MicrobeWorld Video
MicrobeWorld Video
Jun 30, 2009
MWV Episode 30 - Biofuels in Puerto Rico
Play • 7 min
Puerto Rico is widely known as the "La Isla del Encanto," which
translated means "The Island of Enchantment." And while its beaches,
tropical rain forest, and biolumescent bays are wonders of nature, the
island is not without its problems. From energy needs to economics,
Puerto Rico shares many issues facing the rest of the world.

In this MicrobeWorld Video episode we talk with Nadathur S. Govind,
Ph.D., Professor, Marine Sciences Department at the University of
Puerto Rico, Mayaguez, and William Rosado, Marine Sciences Department
at the University of Puerto Rico, Mayaguez, about the sustainable
biofuel program they are launching in southwestern Puerto Rico.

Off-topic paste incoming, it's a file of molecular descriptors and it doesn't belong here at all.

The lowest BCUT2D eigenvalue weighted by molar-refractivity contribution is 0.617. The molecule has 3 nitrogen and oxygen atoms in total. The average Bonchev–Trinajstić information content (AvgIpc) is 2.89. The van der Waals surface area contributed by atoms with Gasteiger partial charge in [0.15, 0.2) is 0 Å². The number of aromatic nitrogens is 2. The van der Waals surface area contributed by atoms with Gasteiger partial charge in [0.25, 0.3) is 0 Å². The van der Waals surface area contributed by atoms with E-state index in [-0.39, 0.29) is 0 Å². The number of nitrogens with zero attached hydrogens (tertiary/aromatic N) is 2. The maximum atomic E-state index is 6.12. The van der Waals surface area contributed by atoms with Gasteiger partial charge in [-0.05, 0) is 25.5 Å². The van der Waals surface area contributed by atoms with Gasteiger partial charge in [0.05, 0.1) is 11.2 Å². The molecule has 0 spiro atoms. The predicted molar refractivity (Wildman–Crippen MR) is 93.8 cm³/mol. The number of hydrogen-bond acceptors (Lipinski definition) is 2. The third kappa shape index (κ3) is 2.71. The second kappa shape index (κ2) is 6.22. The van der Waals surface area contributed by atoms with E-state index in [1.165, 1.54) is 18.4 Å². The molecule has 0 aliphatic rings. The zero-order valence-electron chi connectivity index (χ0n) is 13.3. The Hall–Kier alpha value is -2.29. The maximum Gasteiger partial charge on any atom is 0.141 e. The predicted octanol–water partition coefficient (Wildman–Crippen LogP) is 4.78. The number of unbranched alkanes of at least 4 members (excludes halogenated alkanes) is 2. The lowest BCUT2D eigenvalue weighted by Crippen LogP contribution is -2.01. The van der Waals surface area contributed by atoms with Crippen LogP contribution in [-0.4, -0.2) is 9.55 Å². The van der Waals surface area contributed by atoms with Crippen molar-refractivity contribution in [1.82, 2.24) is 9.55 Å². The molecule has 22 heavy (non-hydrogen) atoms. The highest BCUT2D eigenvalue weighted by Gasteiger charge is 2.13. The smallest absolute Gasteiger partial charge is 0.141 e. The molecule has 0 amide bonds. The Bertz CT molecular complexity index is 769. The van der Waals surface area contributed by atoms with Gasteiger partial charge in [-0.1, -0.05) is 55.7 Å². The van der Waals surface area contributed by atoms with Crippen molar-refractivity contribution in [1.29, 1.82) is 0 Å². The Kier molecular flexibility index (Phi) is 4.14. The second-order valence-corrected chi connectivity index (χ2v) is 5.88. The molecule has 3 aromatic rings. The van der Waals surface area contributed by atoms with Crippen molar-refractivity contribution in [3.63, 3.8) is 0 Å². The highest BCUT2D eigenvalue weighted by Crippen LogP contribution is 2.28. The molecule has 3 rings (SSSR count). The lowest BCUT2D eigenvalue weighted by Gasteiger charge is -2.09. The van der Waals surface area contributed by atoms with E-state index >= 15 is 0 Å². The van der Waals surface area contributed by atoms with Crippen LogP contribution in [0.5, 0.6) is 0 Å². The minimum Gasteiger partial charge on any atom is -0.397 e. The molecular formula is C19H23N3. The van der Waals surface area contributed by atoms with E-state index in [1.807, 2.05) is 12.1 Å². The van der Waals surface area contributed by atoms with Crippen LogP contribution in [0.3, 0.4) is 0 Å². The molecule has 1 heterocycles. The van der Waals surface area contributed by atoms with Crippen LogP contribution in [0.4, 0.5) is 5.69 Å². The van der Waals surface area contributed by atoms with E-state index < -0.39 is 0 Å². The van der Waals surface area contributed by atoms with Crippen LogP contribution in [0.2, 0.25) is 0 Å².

According to Govind, the island's successful sugarcane industry died in
the 1990's. In fact, local rum manufacturers now import their molasses
from as far away as Malaysia. As a result, approximately 70 percent of
the population in southwestern Puerto Rico is on welfare.

Govind believes he can rebuild the local economy by harnessing
bacterial enzymes extracted from the guts of termites and shipworms
(mollusks) found in the mangroves off the coast to break down the
lignocellulose in sugarcane and hibiscus. The idea is that if he can
bring agricultural production back to his community, he can use the
crop waste to produce ethanol to supplement Puerto Rico's demand for
fuel. And since the byproduct of ethanol is carbon dioxide, he also
plans to use algae to capture the gas and produce biodiesel. The waste
that he has left over can then be returned to the soil as fertilizer or
given to livestock as feed, completing the cycle.

For more information about Govind's program please read the article,
"Combining Agriculture with Microbial Genomics to Make Fuels," found in
the American Society for Microbiology's Microbe magazine.
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